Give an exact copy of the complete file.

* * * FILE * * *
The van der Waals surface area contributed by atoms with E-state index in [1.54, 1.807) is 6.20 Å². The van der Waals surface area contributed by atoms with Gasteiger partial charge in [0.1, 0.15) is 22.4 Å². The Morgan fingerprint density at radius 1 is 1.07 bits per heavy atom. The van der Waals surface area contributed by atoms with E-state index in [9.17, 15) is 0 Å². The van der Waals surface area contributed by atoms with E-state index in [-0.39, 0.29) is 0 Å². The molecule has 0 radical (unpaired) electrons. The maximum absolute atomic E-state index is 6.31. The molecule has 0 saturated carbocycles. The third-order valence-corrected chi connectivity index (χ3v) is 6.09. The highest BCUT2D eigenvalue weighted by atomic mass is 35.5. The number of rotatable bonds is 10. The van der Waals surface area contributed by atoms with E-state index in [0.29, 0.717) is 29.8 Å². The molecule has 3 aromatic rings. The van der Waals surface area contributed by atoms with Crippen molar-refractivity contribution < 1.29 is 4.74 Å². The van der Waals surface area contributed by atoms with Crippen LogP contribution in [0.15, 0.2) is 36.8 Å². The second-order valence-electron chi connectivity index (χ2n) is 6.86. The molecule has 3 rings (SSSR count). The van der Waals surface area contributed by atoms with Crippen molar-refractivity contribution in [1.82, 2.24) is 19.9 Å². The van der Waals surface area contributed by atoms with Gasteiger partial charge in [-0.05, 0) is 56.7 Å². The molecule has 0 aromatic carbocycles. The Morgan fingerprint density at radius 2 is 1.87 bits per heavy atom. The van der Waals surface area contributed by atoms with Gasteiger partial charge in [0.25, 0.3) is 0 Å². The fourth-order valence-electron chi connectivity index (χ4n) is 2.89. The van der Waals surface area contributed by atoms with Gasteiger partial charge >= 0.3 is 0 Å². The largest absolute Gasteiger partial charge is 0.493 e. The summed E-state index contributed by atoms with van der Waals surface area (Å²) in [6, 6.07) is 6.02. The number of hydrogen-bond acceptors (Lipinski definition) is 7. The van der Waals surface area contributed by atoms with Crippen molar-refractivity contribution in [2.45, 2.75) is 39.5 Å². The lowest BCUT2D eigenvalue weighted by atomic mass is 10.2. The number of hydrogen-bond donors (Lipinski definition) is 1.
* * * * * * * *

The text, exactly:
The van der Waals surface area contributed by atoms with E-state index in [1.54, 1.807) is 6.20 Å². The van der Waals surface area contributed by atoms with Gasteiger partial charge in [0.1, 0.15) is 22.4 Å². The Morgan fingerprint density at radius 1 is 1.07 bits per heavy atom. The van der Waals surface area contributed by atoms with E-state index in [9.17, 15) is 0 Å². The van der Waals surface area contributed by atoms with E-state index in [-0.39, 0.29) is 0 Å². The molecule has 0 radical (unpaired) electrons. The maximum absolute atomic E-state index is 6.31. The molecule has 0 saturated carbocycles. The third-order valence-corrected chi connectivity index (χ3v) is 6.09. The highest BCUT2D eigenvalue weighted by atomic mass is 35.5. The number of rotatable bonds is 10. The van der Waals surface area contributed by atoms with E-state index in [0.29, 0.717) is 29.8 Å². The molecule has 3 aromatic rings. The van der Waals surface area contributed by atoms with Crippen molar-refractivity contribution < 1.29 is 4.74 Å². The van der Waals surface area contributed by atoms with Crippen LogP contribution in [0.15, 0.2) is 36.8 Å². The second-order valence-electron chi connectivity index (χ2n) is 6.86. The molecule has 3 rings (SSSR count). The van der Waals surface area contributed by atoms with Crippen molar-refractivity contribution in [1.82, 2.24) is 19.9 Å². The van der Waals surface area contributed by atoms with Gasteiger partial charge in [-0.05, 0) is 56.7 Å². The molecule has 0 aromatic carbocycles. The Morgan fingerprint density at radius 2 is 1.87 bits per heavy atom. The van der Waals surface area contributed by atoms with Gasteiger partial charge in [0.25, 0.3) is 0 Å². The fourth-order valence-electron chi connectivity index (χ4n) is 2.89. The van der Waals surface area contributed by atoms with Gasteiger partial charge >= 0.3 is 0 Å². The largest absolute Gasteiger partial charge is 0.493 e. The summed E-state index contributed by atoms with van der Waals surface area (Å²) in [6, 6.07) is 6.02. The number of hydrogen-bond acceptors (Lipinski definition) is 7. The van der Waals surface area contributed by atoms with Crippen molar-refractivity contribution in [2.45, 2.75) is 39.5 Å². The lowest BCUT2D eigenvalue weighted by atomic mass is 10.2. The number of hydrogen-bond donors (Lipinski definition) is 1.